Also, look into events taking place in the surrounding area on your big day so you don’t get blindsided by your harp processional music or first dance song getting drowned out by a nearby music festival.
If your reception is outside, you’ll want a portable dance floor. They come in a variety of styles, shapes and sizes, so look for one that fits your wedding theme.
Is your outdoor wedding reception lasting into the wee hours? Do you have the appropriate lighting? You’ll want to be sure that guests can find restrooms and make it back to the parking area safely. Not to mention, strings of lights are just so romantic.
Food and Flowers
Is your reception outside? Check with the wedding caterer, baker, and florist about refrigeration or electricity needs. If you have not mentioned to your baker or florist that the wedding is being held outside, do so at once! It’s possible that you’ve chosen flowers or wedding cake icing that just won’t work with an outdoor wedding.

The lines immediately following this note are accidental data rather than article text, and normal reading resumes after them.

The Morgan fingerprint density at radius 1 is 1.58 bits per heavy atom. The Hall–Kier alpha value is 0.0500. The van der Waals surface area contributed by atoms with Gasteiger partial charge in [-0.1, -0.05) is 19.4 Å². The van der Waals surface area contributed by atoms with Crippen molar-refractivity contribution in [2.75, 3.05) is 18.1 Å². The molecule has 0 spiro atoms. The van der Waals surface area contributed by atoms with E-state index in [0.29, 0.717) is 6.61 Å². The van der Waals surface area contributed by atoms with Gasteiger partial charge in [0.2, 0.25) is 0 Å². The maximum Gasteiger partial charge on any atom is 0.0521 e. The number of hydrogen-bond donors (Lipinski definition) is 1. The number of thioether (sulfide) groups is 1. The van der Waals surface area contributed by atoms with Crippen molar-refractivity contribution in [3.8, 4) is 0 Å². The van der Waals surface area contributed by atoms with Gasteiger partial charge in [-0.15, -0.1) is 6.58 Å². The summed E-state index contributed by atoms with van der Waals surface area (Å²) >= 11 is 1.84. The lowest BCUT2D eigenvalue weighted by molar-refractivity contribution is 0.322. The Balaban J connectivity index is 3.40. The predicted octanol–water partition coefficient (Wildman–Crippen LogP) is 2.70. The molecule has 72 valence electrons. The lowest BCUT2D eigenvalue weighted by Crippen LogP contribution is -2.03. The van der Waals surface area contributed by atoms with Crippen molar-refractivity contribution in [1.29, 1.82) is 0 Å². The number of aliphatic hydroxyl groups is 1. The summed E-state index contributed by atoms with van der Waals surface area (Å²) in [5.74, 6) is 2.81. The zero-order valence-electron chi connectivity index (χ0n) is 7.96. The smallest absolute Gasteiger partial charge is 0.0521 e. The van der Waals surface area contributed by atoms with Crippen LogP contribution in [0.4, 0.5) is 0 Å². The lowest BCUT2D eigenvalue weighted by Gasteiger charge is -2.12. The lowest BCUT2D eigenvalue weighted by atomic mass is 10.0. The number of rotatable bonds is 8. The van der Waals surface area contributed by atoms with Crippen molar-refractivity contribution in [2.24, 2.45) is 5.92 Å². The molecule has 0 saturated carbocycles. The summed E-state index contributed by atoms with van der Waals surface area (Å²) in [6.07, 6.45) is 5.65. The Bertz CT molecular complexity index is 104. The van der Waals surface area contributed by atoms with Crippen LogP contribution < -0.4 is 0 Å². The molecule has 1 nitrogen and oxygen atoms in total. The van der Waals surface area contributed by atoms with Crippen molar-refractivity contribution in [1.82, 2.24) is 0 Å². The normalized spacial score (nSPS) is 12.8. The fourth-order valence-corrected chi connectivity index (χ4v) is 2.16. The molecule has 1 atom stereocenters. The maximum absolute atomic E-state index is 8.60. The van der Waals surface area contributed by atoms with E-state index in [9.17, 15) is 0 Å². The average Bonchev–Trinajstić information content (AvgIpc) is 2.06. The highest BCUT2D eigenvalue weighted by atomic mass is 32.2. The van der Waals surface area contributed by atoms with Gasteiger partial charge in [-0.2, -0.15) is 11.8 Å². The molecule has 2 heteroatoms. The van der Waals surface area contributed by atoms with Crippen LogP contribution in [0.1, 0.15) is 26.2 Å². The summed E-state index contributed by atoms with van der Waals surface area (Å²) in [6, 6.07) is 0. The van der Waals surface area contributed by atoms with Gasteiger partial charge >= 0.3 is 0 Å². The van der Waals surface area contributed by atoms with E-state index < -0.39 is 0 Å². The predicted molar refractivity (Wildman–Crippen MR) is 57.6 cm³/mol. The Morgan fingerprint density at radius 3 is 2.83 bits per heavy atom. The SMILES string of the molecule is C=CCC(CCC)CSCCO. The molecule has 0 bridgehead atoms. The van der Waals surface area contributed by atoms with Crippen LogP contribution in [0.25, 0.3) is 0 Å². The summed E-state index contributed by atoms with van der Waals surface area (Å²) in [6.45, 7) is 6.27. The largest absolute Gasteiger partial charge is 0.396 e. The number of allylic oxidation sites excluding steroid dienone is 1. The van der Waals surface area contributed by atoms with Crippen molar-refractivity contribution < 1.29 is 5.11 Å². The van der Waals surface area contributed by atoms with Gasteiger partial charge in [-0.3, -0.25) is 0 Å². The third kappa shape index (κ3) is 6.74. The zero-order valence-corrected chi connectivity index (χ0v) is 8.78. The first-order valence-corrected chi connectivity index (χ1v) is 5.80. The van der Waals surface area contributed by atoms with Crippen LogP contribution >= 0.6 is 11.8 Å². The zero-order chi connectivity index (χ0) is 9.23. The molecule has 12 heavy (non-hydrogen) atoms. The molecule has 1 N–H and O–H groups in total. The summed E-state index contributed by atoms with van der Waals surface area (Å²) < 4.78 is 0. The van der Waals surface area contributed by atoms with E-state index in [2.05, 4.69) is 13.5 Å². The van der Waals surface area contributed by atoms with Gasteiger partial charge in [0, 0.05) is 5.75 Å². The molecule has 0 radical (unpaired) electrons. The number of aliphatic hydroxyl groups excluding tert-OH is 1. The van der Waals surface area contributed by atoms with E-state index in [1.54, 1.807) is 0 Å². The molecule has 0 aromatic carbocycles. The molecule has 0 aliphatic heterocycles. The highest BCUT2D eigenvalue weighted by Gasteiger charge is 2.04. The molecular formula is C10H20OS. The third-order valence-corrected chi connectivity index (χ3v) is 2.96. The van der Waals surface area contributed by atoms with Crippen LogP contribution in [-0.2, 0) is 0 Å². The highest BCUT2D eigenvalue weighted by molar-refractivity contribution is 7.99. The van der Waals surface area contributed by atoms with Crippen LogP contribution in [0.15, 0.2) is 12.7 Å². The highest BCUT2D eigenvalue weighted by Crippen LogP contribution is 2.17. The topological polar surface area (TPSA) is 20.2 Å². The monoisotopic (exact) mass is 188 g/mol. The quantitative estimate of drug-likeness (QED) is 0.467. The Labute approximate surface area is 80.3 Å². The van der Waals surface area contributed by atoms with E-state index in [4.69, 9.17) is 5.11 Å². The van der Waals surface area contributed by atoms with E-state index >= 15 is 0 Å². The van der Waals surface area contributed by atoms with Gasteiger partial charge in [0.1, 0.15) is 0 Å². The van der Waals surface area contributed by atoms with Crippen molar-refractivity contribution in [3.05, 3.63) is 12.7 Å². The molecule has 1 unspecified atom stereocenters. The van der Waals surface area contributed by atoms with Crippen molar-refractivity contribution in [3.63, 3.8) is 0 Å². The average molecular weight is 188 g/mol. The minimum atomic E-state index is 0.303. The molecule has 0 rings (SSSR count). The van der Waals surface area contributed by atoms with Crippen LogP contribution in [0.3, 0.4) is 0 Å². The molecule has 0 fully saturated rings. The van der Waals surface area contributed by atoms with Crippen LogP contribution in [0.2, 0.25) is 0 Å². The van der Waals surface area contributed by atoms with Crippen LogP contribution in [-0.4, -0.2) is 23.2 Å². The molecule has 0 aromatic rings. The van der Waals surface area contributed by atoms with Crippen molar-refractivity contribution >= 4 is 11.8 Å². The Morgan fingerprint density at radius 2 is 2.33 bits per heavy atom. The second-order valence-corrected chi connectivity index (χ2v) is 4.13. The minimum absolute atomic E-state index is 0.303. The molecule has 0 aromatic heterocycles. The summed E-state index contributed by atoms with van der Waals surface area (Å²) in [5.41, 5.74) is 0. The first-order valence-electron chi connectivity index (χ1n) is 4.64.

Seating for Elderly or Disabled Guests
You may be having a super quick outdoor wedding ceremony, but some people on your guest list will still need a place to sit. Your grandparents or cousin on crutches may be fine if the wedding ceremony is only 15 minutes, but what if things get a little bit of a late start, can they stand for half an hour? If you’re only going to have seating for those who really need it, it’s fine to mark it as reserved.
Don’t forget your restroom capacity, especially for a park, forest or backyard wedding. These days, you can rent attractive portable restrooms worthy of a wedding.
If only your ceremony is outside you probably don’t need a tent, but you may want one if you’re worried about sun or rain. Remember to discuss shade needs with any vendors who will be working outside.